A: It would be very different. Without Emmet Forest in the picture for Elle Woods, she wouldn’t have the drive to try and get better. She would just kind of stay in her little love trance that she has towards Warner Huntington III. Emmett is kind of the drive that makes her strive to better herself in the class. It’s kind of like that conscious, that Jiminy Cricket, in a sense.
Seth Mrazik as Warner Huntington III
Q: Tell me about your character.
A: Warner Huntington III is definitely serious. He was a privileged guy growing up, and he kind of thinks of himself as superior to everyone else. He seems selfish, but he’s really just doing what’s best for him all the time. He doesn’t really think about what everyone else is doing; he just does whatever puts him ahead.
Q: How is he similar to you?
A: Oh, you know, he has great hair! And, as my co-star, Shannon Kase would say, “We both know we got it going on.”
Q: How is Huntington different from you?
A: I really like the character quite a bit; it gives me a lot of room to play around. He’s really preppy, and excuse my language, but he’s a bit of a tool. It’s a lot of fun playing him, because I get to pretend I’m superior to everyone else and just prance around. It’s a fun role. I personally think that no one has a better footing than anyone else, and that everyone’s equal, but it’s fun pretending I am better sometimes. It’s also a challenge though because I smile a lot; I’m a generally happy person, and I have to be a little more… pensive when I’m portraying Warner.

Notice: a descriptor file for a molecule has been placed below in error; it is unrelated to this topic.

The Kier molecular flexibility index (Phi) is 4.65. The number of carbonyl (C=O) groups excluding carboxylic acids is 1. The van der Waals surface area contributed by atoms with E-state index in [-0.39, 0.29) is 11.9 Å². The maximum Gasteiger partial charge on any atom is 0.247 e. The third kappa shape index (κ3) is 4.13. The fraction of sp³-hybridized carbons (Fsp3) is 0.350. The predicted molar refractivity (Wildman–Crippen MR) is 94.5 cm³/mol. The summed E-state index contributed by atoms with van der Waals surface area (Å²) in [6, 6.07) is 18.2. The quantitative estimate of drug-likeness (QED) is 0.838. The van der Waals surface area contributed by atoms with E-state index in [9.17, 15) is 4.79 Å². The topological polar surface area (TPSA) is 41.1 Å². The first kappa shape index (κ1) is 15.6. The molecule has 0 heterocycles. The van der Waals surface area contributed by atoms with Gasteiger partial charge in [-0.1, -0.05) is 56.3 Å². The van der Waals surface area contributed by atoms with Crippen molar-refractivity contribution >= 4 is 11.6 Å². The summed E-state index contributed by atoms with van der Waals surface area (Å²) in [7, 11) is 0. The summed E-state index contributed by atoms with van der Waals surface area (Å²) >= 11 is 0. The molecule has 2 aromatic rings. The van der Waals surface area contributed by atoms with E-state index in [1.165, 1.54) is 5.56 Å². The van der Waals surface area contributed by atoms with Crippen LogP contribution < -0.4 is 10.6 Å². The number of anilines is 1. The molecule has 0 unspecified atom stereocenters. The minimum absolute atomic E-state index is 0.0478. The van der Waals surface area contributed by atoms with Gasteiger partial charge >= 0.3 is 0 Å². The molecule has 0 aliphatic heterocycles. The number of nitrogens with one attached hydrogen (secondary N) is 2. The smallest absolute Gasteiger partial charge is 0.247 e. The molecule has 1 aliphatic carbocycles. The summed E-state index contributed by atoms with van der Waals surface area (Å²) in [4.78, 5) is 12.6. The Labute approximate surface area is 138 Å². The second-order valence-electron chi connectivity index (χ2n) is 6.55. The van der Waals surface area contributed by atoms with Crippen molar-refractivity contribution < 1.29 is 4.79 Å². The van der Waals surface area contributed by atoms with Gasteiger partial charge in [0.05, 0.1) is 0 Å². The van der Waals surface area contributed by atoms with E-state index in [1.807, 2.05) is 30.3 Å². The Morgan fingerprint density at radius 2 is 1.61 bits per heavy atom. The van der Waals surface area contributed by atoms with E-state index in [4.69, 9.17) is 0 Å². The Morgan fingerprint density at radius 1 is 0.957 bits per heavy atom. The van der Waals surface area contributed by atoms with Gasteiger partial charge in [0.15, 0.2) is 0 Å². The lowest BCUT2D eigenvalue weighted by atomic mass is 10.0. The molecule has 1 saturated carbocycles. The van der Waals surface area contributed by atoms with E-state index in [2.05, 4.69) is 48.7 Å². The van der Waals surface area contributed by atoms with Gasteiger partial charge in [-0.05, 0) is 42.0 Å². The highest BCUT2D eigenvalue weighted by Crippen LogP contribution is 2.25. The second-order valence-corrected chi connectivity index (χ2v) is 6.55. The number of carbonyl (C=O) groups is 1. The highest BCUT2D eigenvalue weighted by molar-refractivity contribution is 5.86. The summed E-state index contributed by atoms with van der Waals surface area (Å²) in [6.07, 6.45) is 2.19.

Q: If you were raised like your character was, how do you think you’d be different as a person?
A: I’d be really rich and I’d be going to Harvard, for one. I’d honestly be a different person altogether. Your instincts and your surroundings really control who you are, and I think that if I was raised in the same setting, I’d be pretty much him. I think anyone would be.
Q: Do you think that if Huntington was raised in a different setting, that it would change his character?
A: Warner was a privileged kid. I mean he was born with a ton of money, but he also would do whatever he had to get to his career goal, which was basically what his family told him to do. He’s going to Harvard to become a senator because that’s the Huntington path. You know, he’s doing whatever he has to continue the family legacy. I think that if he didn’t have those expectations, he might not even go to law; he’d do whatever he wanted. It’s all about your surroundings and your influences.